As a quick back story, my wife—who by the age of 4 already knew she wanted to work with turtles—and I have spent the past two springs and summers living and working on these little islands. We mostly worked at night, observing nesting female turtles, counting eggs, and deploying temperature data loggers. During the day, we would tag turtle flippers, collect DNA samples, measure basking males and females, and enter as much of our data as possible. This year, I decided not to go. 

I haven’t seen my wife in 4 months, but that would hopefully change the next day. She had no idea I was coming. This was all an elaborate plan, weeks in the making, that we kept secret from her with the help of the ship’s crew and science team.

My day started way before my alarm went off. I watched the sun rise over La Perouse Pinnacle, the last remainder of the island volcano that once was. I could make out Tern Island in the distance with the remnants of buildings breaking the horizon. The island was built up around the end of World War II and is shaped like a giant aircraft carrier. The runway has not been used for a few years, and the abandoned air strip now functions as nesting grounds for countless albatrosses, boobies, petrels, and shearwaters. 

Upon approach to the dock, Marylou recognized me from a distance. I could see her expression, and the tears flowing happily from her eyes.

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Sunrise at French Frigate Shoals in the Northwestern Hawaiian Islands. NOAA Fisheries/Jan Willem Staman.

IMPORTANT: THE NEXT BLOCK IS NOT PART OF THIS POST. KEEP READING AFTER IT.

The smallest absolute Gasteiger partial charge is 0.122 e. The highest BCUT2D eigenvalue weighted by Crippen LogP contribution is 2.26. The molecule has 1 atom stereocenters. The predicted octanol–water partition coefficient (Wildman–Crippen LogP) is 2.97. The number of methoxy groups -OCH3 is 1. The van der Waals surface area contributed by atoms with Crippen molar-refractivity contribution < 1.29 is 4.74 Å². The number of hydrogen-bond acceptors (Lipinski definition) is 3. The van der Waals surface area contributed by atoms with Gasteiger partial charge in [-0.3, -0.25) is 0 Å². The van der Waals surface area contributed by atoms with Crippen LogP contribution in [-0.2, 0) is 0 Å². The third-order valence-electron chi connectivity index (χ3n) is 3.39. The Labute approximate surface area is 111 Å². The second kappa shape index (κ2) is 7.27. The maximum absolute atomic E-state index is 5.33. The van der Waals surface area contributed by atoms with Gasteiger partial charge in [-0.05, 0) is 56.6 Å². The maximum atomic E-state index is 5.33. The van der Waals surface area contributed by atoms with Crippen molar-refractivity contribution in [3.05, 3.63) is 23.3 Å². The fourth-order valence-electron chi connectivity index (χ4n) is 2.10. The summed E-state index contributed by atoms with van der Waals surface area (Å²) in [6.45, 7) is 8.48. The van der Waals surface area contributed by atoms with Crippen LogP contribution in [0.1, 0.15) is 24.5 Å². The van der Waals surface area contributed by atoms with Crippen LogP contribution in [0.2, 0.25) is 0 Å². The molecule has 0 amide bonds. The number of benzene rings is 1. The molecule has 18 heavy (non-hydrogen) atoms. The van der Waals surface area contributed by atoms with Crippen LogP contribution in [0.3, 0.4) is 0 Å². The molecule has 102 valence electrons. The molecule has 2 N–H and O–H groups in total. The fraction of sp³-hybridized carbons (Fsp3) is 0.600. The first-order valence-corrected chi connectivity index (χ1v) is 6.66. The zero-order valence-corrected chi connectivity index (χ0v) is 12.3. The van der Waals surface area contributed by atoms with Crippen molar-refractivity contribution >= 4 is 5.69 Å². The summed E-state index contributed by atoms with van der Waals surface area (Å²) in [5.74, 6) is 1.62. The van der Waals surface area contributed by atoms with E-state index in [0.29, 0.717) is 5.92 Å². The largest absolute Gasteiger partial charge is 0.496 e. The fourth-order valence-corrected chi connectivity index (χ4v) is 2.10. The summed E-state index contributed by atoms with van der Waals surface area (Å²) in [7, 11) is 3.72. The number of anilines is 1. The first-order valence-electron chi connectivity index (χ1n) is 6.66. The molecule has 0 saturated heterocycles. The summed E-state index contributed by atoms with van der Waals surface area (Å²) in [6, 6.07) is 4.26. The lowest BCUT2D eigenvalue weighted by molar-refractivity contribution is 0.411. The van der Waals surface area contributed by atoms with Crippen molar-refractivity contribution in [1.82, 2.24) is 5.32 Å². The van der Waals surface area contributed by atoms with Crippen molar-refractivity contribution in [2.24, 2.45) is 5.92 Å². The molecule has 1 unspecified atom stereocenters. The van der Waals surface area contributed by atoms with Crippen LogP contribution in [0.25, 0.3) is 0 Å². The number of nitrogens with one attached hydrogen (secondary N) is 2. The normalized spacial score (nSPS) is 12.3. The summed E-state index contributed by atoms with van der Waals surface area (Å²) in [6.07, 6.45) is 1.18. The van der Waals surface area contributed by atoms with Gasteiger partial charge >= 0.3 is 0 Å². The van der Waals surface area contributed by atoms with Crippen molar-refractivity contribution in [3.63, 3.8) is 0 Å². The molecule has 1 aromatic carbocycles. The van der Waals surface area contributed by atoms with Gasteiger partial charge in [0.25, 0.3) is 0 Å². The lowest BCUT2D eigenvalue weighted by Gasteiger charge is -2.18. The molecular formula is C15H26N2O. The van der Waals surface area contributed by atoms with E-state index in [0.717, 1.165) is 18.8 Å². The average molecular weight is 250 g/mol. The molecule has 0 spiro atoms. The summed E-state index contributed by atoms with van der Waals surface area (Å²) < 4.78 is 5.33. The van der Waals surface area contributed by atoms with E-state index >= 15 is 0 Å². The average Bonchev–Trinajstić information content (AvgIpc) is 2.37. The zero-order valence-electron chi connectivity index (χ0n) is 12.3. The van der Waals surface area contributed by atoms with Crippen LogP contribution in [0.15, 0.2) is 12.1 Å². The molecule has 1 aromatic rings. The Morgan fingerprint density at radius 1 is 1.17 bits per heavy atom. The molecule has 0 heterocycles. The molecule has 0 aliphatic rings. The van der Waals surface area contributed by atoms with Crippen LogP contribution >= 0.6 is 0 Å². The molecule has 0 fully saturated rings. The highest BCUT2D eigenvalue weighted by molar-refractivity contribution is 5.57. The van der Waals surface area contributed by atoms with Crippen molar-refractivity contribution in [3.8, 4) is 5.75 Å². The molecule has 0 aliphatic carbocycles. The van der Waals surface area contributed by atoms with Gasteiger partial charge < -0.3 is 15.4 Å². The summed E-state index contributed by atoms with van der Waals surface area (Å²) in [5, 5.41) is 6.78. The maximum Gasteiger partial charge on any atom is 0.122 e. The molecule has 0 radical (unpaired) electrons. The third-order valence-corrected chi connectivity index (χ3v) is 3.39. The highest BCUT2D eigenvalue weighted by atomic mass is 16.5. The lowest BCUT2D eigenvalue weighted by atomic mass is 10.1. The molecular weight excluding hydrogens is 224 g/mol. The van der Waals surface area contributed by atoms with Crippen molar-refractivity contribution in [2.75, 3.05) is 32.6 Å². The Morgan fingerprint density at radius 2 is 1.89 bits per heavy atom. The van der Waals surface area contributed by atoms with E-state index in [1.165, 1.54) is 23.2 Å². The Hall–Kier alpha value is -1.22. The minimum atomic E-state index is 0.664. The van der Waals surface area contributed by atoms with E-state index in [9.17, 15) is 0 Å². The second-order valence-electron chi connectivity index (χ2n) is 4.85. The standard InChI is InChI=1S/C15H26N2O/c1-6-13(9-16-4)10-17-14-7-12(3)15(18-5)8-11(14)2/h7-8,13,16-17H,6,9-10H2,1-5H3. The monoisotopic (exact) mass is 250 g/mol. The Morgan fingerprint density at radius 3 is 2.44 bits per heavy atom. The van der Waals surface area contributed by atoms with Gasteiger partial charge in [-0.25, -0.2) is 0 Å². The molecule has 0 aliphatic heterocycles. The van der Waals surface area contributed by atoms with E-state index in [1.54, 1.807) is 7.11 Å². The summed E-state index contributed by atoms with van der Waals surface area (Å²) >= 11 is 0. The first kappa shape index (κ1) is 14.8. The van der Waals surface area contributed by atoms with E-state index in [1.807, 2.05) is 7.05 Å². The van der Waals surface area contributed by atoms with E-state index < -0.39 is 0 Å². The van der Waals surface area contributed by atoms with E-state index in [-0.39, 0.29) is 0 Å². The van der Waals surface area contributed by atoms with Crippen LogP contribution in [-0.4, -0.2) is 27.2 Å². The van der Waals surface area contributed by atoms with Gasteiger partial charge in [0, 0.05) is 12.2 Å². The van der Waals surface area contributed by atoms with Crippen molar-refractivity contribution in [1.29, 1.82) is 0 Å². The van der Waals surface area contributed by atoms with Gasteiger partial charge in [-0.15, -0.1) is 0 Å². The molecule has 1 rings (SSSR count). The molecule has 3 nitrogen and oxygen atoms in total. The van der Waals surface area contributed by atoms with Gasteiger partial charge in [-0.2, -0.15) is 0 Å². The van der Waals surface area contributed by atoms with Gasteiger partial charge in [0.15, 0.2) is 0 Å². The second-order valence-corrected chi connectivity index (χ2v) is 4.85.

Coming back to islands that were severely damaged by Hurricane Walaka was surreal. Last season, we left camp ahead of the impending hurricane. It greatly damaged Tern Island, the second most important nesting beach for the Hawaiian green sea turtle. Seawater washed over most parts of the island, taking out the majority of the low-lying shrubs and bushes, and leaving behind a thin layer of soft sand over the runway.

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Red-footed boobies, brown noddies, and a frigate bird perch on driftwood on Tern Island, French Frigate Shoals, in the Northwestern Hawaiian Islands. NOAA Fisheries/Jan Willem Staman.

It completely wiped out East Island, the main nesting beach for the Hawaiian green sea turtle. After the storm, all that was left was a small sand bank with barely enough space for monk seals and turtles to haul out and rest. The island built back up over the winter season to approximately a third of its previous length, but due to its very narrow width, high tides are able to wash over and potentially inundate (flood) any turtle nests laid this season.